EnerCera was the brainchild of the Ceramic Battery Project, one of two NGK companywide projects that pull in staff from throughout the company—not just from engineering but also from sales and marketing, purchasing, and legal—to speed up the development of priority products.
Thanks in part to this coordinated effort, NGK now has a broad battery offering, extending from the coin-size EnerCera to shipping-container-size NAS® batteries. NAS batteries—high-capacity sodium-sulfur batteries that help to stabilize the output of inherently volatile energy sources such as wind and solar—are poised to play an increasing role as the world shifts decisively from fossil fuels to renewables.
In addition to NAS and EnerCera, NGK is developing a medium-size zinc rechargeable battery. In a world first for storage batteries, its marketing claims—including no thermal runaway or fire by surface heating—have been verified by UL, an independent safety-testing lab in the United States. (This level of safety stands in sharp contrast to lithium-ion batteries, whose proneness to internal fires and overheating makes them too risky for use indoors.) “In the coming years, power generation is going to become more decentralized with more resilient and flexible microgrids,” says Oshima. “Our zinc rechargeable battery can be the optimal distributed-energy solution for indoor installations.”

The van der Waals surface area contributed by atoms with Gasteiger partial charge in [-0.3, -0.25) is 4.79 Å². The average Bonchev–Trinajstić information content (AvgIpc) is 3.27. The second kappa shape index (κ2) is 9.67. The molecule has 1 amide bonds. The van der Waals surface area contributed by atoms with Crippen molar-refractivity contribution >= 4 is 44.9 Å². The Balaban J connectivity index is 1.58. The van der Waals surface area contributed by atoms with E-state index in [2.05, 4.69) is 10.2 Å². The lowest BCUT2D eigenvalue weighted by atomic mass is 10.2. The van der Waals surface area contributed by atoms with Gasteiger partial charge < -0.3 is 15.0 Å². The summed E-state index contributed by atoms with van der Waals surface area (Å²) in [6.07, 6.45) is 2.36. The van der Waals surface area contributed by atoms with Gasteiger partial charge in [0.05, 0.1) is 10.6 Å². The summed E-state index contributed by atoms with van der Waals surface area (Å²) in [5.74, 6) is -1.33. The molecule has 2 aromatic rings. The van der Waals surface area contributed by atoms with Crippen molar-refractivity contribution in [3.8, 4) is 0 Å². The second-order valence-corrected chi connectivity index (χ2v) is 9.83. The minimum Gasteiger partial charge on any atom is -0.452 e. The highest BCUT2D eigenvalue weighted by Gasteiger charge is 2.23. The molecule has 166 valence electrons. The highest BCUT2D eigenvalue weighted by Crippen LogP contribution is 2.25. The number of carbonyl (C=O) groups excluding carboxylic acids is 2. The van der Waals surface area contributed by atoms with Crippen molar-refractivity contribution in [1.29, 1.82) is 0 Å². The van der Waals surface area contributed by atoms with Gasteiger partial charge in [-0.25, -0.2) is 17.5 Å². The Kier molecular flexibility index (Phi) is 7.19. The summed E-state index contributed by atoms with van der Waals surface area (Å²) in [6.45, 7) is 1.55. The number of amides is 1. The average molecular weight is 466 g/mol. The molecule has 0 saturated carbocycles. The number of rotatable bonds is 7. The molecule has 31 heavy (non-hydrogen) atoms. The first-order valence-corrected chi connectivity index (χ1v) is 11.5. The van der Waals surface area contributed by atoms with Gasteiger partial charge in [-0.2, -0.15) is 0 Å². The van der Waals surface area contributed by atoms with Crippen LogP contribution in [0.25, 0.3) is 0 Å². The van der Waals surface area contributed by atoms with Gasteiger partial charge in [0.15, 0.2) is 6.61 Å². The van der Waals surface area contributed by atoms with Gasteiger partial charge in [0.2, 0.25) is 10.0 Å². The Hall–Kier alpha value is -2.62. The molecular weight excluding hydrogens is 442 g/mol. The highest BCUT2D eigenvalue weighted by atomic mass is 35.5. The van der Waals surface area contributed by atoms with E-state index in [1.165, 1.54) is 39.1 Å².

In a sign of its commitment to the clean-energy future, in April 2020 NGK launched a new division that will focus on the energy storage business, in particular the creation of synergies between NAS and zinc rechargeable batteries. “We believe in our battery business. We want to create energy-storage solutions that are of real benefit to society,” Oshima says.